First, the pro se defendant is entitled to preserve actual control over the case he chooses to present to the jury. . . If standby counsel's participation over the defendant's objection effectively allows counsel to make or substantially interfere with any significant tactical decisions, or to control the questioning of witnesses, or to speak instead of the defendant on any matter of importance, the Faretta right is eroded.
Second, participation by standby counsel without the defendant's consent should not be allowed to destroy the jury's perception that the defendant is representing himself. Id. at 178-79 (citing Faretta, supra) (footnote omitted).
A defendant's Sixth Amendment rights are not violated when a trial judge appoints standby counsel — even over the defendant's objections; to relieve the judge of the need to explain and enforce basic rules of courtroom protocol or to assist the defendant in overcoming routine obstacles that stand in the way of the defendant's achievement of his own clearly indicated goals. Participation by counsel to steer a defendant through the basic procedures of trial is permissible even in the unlikely event that it somewhat undermines the pro se defendant's appearance of control over his own defense.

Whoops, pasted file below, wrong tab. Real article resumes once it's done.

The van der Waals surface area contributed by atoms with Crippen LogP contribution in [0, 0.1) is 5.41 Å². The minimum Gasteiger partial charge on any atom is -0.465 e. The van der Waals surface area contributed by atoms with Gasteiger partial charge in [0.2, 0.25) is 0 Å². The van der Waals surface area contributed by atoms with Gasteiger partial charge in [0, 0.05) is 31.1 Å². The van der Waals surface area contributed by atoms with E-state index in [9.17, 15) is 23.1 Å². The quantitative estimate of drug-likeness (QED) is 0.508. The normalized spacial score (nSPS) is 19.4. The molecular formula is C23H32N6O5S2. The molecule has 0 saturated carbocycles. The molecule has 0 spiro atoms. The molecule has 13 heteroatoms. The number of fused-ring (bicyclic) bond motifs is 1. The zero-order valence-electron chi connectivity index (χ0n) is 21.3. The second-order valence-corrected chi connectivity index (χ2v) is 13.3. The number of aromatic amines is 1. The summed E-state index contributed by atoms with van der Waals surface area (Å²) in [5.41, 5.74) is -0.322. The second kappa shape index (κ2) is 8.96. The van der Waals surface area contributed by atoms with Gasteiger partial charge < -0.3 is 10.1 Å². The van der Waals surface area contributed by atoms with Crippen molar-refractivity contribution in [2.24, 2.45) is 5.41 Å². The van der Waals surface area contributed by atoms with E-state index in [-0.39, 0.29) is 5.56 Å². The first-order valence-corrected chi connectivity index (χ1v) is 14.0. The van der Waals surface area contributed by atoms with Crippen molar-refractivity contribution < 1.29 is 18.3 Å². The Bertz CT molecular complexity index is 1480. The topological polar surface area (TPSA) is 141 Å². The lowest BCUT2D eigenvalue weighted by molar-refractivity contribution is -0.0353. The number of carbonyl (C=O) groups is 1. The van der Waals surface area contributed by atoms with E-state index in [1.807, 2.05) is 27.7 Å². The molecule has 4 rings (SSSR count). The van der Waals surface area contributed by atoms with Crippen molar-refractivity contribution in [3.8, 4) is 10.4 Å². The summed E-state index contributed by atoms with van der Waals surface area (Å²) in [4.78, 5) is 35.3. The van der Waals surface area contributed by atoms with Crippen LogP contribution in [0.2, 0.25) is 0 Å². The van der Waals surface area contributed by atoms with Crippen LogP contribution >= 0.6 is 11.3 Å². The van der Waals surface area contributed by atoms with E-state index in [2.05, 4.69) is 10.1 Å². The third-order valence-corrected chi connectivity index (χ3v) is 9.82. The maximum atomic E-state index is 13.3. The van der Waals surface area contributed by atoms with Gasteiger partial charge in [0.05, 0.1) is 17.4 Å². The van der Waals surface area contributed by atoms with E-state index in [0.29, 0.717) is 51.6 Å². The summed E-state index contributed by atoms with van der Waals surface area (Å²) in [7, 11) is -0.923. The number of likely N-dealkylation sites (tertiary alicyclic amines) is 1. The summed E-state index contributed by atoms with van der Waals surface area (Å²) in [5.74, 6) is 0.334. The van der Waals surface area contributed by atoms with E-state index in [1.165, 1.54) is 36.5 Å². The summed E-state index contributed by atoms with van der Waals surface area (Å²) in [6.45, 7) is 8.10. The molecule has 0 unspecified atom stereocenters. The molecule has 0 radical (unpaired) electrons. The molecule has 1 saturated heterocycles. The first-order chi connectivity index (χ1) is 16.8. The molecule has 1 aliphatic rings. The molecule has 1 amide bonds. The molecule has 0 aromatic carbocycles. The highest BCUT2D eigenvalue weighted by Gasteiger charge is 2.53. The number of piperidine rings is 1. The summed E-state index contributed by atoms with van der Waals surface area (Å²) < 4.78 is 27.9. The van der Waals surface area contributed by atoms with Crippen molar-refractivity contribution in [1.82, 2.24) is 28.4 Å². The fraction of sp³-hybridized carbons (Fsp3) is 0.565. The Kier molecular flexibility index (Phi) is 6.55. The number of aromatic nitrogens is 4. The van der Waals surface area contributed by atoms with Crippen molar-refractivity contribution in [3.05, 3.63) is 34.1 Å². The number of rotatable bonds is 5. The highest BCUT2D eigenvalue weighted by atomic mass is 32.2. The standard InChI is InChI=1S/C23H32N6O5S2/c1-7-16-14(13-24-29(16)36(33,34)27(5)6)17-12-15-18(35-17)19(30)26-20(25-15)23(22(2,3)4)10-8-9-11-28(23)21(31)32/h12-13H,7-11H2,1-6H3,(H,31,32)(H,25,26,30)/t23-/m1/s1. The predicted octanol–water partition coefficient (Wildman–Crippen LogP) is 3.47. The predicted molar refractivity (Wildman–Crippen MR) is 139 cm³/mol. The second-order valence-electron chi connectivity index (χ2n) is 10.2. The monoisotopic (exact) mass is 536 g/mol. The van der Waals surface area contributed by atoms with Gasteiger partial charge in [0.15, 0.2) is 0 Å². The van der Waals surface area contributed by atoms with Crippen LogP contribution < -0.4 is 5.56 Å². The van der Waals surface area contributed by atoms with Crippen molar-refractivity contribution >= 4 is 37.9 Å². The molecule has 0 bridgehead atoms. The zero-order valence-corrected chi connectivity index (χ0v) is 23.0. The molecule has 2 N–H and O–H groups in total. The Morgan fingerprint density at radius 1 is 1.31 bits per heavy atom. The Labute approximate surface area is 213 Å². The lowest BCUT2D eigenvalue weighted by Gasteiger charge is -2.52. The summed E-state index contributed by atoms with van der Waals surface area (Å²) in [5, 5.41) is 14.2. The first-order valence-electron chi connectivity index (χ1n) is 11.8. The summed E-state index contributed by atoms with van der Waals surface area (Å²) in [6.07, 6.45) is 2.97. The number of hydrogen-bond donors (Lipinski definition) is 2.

Id. at 184.
In United States v. Mills (2d Cir.) 895 F.2d 897, 905, cert. denied, 495 U.S. 951 (1990), the Second Circuit had occasion to consider the extent of a defendant's role in self-representation. The defendant proceeded to trial pro se with the assistance of standby counsel. The defendant argued that the failure to allow him to make legal arguments and to attend sidebar conferences violated his constitutional rights. The Court disagreed, holding under McKaskle that despite these complaints, "in the context of the trial as a whole, we cannot conclude that [the defendant's] Faretta rights were violated, for we see no indication that [defendant] did not control and guide his defense and only a minuscule risk that the jury did not perceive [defendant's] control." Id. (emphasis added); cf. Snowden v. State of Delaware (Del. 1996) 672 A.2d 1017, 1020-21 (citing several cases addressing the issue of excluding a pro se defendant from sidebar conferences).
Applying this standard to the case at bar, even if plaintiff had not misbehaved, we still find as an independent ground for denying the instant petition that "in the context of the trial as a whole," petitioner had a fair chance to present his case in his own way. For several reasons, no reasonable jury could have perceived that petitioner did not control his defense. First, the judge instructed the jury panel at the very beginning that petitioner was in control (see V 26).
Second, the court allowed petitioner to represent himself at all stages of the trial, including opening statements, examination of witnesses, and summation. The court actually permitted him to come to the sidebar during the trial itself and to engage in other legal colloquies.